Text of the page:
Archives for February 2021

Marla Ahlgrimm On Food And Bone Health

Marla AhlgrimmBone health is a hot topic among women over 40. The older we get, the more prone we are to bone loss, says Marla Ahlgrimm. But, there are ways to slow the progression, and it starts with your plate.

Marla Ahlgrimm explains that eating vegetables is one of the best things you can do for your bones. Vitamin C, an antioxidant, can help to reduce cellular damage. Vegetables containing high levels of calcium may also increase mineral density. Yellow, red, and green vegetables are closely linked with higher levels of bone mineralization.

Protein is another vital factor in bone health, says Marla Ahlgrimm. Protein can come from animals, such as beef, pork, or chicken, or from a plant-based diet. For vegetarians, nuts are a great source of protein, and protein shakes can also increase a person’s protein intake.

Marla AhlgrimmAccording to Marla Ahlgrimm, foods containing high levels of calcium, such as yogurt, milk, and cheese, also protect bone structure. She cautions here, however, to use calcium supplements sparingly as these have been shown to increase a person’s risk of heart disease by up to 22%.

Vitamin K and vitamin D also play a crucial role in bone health. Cheese, liver, and fatty fish, such as salmon, are a great source of vitamin D while sauerkraut and soybeans, along with eggs and some meats, can provide vitamin K.

Marla Ahlgrimm further explains that women seeking to lose weight should still strive for at least 1200 cal per day. A low-calorie diet – less than 1000 cal in 24 hours – can reduce bone density in people of all weight categories.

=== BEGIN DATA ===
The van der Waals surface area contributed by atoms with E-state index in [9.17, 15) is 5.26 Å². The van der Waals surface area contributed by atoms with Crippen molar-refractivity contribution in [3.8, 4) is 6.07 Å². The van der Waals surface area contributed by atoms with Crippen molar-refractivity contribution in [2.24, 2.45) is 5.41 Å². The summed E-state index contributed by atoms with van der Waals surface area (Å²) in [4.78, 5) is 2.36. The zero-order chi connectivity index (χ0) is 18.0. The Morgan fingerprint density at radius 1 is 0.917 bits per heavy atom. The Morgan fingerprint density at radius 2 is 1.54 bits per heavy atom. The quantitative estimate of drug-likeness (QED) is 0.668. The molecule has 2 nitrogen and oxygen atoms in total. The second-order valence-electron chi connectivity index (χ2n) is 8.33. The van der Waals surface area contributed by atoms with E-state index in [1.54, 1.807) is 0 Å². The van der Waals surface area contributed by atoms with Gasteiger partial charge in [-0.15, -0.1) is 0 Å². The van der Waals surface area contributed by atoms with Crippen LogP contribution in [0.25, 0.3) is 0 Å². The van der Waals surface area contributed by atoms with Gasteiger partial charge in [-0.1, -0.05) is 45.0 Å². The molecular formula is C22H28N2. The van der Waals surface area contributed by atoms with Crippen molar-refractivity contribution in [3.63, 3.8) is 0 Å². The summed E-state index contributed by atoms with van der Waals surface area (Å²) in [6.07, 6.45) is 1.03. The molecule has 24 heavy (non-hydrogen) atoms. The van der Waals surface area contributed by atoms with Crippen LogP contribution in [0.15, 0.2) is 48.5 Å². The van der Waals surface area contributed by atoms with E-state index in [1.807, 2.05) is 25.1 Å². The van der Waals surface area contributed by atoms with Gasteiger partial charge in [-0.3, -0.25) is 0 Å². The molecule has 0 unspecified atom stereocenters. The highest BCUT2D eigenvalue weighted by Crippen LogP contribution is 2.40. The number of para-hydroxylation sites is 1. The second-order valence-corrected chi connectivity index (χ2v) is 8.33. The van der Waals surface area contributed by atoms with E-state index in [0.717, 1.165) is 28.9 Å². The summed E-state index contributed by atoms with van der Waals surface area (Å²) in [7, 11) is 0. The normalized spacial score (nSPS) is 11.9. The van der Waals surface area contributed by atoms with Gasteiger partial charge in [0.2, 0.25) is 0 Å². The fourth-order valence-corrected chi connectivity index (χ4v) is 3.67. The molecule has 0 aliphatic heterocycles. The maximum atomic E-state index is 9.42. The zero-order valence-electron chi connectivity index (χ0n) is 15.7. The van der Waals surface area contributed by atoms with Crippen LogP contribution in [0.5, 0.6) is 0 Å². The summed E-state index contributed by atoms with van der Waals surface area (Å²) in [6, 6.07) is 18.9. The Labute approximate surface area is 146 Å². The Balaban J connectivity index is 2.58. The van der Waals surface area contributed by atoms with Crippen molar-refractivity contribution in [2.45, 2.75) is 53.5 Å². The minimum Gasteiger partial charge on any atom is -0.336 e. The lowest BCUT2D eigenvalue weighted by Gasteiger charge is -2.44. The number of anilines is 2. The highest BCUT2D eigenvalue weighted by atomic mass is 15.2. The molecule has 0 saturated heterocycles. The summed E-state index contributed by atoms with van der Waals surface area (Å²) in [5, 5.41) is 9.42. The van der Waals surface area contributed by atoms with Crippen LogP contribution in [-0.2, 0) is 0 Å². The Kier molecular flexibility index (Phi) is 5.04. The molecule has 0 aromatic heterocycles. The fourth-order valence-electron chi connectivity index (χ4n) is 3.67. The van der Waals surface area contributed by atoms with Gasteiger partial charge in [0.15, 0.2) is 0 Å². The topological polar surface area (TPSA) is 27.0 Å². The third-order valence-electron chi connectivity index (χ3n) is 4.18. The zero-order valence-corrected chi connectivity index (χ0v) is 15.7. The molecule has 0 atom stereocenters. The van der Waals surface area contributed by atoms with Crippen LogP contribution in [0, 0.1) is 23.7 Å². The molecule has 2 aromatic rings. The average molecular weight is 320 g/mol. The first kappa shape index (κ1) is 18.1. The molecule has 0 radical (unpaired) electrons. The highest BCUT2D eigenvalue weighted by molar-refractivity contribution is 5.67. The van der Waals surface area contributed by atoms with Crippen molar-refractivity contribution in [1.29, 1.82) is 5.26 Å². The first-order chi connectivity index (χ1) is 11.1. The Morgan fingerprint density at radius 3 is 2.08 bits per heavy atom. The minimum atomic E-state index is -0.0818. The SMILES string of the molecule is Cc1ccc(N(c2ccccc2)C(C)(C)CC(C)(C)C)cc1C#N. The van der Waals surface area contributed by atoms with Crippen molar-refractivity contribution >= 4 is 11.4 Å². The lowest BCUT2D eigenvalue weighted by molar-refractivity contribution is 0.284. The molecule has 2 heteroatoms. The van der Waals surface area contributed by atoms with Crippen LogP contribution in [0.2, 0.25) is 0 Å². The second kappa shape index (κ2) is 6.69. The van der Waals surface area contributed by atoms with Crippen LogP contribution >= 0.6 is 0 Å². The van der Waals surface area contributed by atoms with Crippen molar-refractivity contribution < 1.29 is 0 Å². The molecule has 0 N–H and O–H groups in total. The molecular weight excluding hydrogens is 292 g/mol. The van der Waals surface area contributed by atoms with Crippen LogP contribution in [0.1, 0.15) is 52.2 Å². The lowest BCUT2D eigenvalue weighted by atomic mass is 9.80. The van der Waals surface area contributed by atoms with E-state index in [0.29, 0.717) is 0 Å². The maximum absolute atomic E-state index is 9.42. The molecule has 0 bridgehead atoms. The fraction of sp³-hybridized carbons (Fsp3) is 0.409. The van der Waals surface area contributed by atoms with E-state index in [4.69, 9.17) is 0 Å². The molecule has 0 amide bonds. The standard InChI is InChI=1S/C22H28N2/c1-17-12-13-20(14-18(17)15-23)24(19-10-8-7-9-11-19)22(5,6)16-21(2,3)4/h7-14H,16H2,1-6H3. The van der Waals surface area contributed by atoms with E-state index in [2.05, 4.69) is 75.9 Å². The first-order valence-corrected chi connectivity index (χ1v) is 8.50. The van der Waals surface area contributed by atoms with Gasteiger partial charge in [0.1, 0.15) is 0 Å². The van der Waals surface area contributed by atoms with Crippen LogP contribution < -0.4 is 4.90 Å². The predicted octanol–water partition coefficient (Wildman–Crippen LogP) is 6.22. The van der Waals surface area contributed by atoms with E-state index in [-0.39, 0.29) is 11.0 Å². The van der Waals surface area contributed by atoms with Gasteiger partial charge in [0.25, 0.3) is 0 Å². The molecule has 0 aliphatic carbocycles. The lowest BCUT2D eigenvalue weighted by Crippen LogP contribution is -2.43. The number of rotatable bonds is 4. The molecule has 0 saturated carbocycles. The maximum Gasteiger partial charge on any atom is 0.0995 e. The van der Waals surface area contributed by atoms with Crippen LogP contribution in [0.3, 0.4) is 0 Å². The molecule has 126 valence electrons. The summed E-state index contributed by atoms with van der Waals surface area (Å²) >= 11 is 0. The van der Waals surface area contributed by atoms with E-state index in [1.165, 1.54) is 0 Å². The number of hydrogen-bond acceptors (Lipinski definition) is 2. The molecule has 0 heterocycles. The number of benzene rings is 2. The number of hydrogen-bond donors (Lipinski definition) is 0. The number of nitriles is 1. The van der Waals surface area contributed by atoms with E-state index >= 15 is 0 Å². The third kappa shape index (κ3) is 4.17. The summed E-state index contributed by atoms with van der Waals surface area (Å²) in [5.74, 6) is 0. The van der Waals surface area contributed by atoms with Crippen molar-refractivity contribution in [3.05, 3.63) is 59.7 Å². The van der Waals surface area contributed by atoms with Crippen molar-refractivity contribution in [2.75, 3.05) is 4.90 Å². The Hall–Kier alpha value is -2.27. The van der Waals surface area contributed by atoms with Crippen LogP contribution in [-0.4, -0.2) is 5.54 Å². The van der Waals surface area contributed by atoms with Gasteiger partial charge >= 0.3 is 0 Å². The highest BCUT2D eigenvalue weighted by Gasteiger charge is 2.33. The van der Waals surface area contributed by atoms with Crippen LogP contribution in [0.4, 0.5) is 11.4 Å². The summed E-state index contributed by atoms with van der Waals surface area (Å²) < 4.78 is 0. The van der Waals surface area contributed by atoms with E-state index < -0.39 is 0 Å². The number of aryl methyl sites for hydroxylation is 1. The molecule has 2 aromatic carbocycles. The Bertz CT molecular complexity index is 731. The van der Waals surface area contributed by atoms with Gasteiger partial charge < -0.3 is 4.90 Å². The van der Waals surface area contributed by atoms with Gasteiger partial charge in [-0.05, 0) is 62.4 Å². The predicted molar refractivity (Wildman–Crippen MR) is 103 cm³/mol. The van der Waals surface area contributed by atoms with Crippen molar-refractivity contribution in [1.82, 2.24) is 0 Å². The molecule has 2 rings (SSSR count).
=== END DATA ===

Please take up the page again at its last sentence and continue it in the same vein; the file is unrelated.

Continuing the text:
Ultimately, eating a sensible diet that includes a variety of proteins, calcium, and vitamins is the best way to strengthen your bones no matter your age.

Marla Ahlgrimm | Blood Pressure And Women

Marla AhlgrimmThe silent killer. These three words, according to Marla Ahlgrimm, are often used to describe high blood pressure. Unfortunately, many women don’t listen to their bodies and assume that high blood pressure only affects men. Here, Ahlgrimm answers a few questions about the disease and how it can impact a woman’s life.

Q: What is high blood pressure?

Marla Ahlgrimm: Blood pressure measures the pressure of the blood in the arteries as your heart beats. It is a set of numbers that represents your systolic pressure and your diastolic pressure. The former is how much pressure is being put on the arteries as your heart takes a beat while the latter is when the heart is at rest.

Q: What is a healthy blood pressure?

Marla Ahlgrimm: A normal blood pressure reading is 120 (systolic)/80 (diastolic) or lower. Anything higher than that gets into the elevated blood pressure range, and a reading of 130/80 indicates stage I hypertension. At 140/90, you are considered at stage II, and anything greater than 180/120 is a medical emergency known as a hypertensive crisis.

Q: What are the symptoms of high blood pressure?

Marla AhlgrimmMarla Ahlgrimm: Unfortunately, high blood pressure often comes on with no symptoms, hence the moniker of “silent killer.” Some people experience fatigue and lightheadedness while others may experience flushing and nosebleeds. These are symptoms of extremely high blood pressure that require medical attention. 

Q: How can a woman decrease the risk of experiencing high blood pressure?

Marla Ahlgrimm: First and foremost, it’s crucial to know your family history. If your mother, father, or grandparents had high blood pressure, there’s a good chance that you will, too. But, aside from genetics, engaging in a healthy lifestyle, which includes limiting alcohol, saturated fats, cholesterol, and salt, along with exercising and reducing stress, are the best ways to keep yourself healthy overall.

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